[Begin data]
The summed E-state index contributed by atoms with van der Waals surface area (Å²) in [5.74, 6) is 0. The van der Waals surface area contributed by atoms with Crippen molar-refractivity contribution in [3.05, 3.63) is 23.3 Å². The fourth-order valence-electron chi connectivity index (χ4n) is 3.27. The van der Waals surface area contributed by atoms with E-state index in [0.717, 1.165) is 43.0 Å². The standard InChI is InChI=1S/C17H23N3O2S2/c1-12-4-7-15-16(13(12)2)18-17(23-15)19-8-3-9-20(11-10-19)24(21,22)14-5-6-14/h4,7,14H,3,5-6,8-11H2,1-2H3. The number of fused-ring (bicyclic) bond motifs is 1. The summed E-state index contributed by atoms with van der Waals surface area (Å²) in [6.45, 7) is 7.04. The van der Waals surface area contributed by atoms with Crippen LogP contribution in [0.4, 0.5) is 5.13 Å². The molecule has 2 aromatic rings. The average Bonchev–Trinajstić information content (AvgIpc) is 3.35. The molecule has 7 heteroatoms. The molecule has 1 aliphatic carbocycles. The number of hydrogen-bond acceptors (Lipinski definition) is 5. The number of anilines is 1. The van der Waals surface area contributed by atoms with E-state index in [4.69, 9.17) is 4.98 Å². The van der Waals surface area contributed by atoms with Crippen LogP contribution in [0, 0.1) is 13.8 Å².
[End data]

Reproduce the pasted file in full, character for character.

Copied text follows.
The summed E-state index contributed by atoms with van der Waals surface area (Å²) in [5.74, 6) is 0. The van der Waals surface area contributed by atoms with Crippen molar-refractivity contribution in [3.05, 3.63) is 23.3 Å². The fourth-order valence-electron chi connectivity index (χ4n) is 3.27. The van der Waals surface area contributed by atoms with E-state index in [0.717, 1.165) is 43.0 Å². The standard InChI is InChI=1S/C17H23N3O2S2/c1-12-4-7-15-16(13(12)2)18-17(23-15)19-8-3-9-20(11-10-19)24(21,22)14-5-6-14/h4,7,14H,3,5-6,8-11H2,1-2H3. The number of fused-ring (bicyclic) bond motifs is 1. The summed E-state index contributed by atoms with van der Waals surface area (Å²) in [6.45, 7) is 7.04. The van der Waals surface area contributed by atoms with Crippen LogP contribution in [0.4, 0.5) is 5.13 Å². The molecule has 2 aromatic rings. The average Bonchev–Trinajstić information content (AvgIpc) is 3.35. The molecule has 7 heteroatoms. The molecule has 1 aliphatic carbocycles. The number of hydrogen-bond acceptors (Lipinski definition) is 5. The number of anilines is 1. The van der Waals surface area contributed by atoms with E-state index in [4.69, 9.17) is 4.98 Å². The van der Waals surface area contributed by atoms with Crippen LogP contribution in [0, 0.1) is 13.8 Å².